Friday, March 8, 2013
The Fox Inheritance by Mary E. Pearson (audio) (Jenna Fox Chronicles #2)
I didn't really feel like The Adoration of Jenna Fox needed a sequel. But when I found out there was one I figured why not? This time focusing on Locke and Kara. At the end of Adoration, Jenna destroys the black cubes that house Kara and Locke to spare them the pain and torture of being in that dark place. So how are they here? Copies. And that makes me wonder how you can multi-copy someone's mind but that issue is never really explored.Instead the big moral issue is what makes a person a person? What makes someone human? There is no real answer but Locke contemplates this for much of the book, almost endlessly.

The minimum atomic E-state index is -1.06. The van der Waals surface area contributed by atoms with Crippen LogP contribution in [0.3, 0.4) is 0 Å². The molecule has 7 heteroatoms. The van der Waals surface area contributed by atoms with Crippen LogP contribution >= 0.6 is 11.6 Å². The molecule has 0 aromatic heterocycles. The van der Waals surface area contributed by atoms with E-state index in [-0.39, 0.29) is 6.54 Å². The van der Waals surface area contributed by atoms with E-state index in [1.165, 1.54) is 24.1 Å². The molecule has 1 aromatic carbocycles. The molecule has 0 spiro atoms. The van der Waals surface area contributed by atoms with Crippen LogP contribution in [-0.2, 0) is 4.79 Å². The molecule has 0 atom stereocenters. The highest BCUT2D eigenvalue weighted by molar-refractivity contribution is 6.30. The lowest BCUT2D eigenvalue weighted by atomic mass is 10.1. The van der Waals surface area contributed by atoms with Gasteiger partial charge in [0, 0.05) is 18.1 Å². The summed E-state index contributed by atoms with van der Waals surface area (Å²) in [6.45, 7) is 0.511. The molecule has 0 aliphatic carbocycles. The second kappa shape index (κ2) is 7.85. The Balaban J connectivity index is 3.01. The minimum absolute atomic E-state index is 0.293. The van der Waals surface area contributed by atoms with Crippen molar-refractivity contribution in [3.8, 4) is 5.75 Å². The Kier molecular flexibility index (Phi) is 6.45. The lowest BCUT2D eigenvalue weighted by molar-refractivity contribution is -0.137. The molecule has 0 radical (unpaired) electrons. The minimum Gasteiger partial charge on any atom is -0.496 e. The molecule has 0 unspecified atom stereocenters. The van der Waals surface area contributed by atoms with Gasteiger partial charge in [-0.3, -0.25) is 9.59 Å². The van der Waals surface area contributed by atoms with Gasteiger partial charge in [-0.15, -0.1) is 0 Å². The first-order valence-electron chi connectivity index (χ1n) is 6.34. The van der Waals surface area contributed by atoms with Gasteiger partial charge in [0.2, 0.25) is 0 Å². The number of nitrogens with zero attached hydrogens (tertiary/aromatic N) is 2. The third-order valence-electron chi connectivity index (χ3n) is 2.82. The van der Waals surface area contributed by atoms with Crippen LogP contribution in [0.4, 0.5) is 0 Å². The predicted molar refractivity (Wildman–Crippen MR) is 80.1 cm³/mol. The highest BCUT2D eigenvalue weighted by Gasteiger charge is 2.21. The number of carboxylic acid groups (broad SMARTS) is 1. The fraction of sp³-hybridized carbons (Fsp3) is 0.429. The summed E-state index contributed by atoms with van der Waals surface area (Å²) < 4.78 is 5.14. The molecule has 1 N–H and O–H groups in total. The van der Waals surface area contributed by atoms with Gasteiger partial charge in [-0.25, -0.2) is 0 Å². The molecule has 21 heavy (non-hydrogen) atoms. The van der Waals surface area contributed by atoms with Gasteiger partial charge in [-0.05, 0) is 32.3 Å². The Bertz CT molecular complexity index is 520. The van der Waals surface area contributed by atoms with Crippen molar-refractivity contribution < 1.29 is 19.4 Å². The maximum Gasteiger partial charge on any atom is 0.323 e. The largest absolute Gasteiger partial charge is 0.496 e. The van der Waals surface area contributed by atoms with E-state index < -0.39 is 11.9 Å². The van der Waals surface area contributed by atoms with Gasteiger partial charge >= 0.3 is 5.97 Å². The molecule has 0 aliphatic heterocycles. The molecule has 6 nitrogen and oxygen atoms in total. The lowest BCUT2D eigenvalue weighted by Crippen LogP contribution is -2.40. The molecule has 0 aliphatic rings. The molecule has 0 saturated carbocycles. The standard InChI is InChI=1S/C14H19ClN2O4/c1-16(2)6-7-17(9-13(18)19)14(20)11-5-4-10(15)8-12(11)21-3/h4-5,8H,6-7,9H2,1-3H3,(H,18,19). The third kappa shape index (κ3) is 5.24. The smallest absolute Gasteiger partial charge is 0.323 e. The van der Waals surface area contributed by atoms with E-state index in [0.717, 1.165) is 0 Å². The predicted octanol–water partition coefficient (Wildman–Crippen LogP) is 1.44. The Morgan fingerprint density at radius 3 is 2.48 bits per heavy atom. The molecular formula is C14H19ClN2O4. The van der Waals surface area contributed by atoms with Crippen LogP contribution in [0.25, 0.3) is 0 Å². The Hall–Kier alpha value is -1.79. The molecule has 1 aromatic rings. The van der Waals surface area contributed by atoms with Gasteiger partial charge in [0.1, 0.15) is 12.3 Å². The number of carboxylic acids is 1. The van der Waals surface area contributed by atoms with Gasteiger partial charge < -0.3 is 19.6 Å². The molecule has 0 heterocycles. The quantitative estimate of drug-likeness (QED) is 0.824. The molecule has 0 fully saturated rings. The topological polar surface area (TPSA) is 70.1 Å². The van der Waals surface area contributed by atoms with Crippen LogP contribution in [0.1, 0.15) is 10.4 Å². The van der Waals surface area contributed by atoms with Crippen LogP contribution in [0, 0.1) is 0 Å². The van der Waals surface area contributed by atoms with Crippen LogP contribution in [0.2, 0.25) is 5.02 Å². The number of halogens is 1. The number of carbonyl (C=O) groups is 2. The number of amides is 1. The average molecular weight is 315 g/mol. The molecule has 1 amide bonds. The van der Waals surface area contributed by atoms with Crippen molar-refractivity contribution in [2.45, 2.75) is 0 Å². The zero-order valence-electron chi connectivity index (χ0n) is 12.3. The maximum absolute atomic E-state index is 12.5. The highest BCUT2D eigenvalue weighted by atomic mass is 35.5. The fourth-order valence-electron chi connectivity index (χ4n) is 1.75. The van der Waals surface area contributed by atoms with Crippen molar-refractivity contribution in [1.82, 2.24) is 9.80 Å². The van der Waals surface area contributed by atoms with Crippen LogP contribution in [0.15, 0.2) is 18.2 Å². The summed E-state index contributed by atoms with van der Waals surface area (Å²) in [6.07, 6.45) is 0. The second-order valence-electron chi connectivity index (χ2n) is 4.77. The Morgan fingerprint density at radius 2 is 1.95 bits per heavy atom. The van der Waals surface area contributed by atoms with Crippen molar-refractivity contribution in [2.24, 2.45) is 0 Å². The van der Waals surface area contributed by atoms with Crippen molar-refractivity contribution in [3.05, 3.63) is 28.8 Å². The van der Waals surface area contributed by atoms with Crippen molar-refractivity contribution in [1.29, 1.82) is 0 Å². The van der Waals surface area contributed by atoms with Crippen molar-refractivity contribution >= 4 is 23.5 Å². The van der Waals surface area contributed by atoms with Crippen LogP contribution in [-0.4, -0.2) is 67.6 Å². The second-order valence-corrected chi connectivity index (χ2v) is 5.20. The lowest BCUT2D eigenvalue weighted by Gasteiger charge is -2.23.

The bulk of the action revolves first on escaping the doctor and then on finding Jenna and then on dealing with Kara. I use the word action loosely because this is not an action packed book despite the theme of running and hiding. There is never really much danger and then the problem of the bad guy(s) fixes itself fairly neatly. It's like an idea was started but wasn't explored to its fullest potential. I'm a little sorry about that because I think it could have been more. Still it was a decent read and it was nice to see Jenna again and get more about her life than the epilogue at the end of her book. I'm sure she will show up in the next book, Forever Forever, but that is another Locke-centric book so she will still only be a side character.
Some audio book narrators perform their books (Jim Dale, Katharine Kellgren, Tim Curry to name a few) and some just read. Matthew Brown is a reader. He has a nice soothing voice and is very clear, but there is no hurry, nothing to suggest motion or aggression or urgency. So while I enjoyed his voice, I can't say he is the best narrator I've ever heard (see above).
9 hours, 30 mintues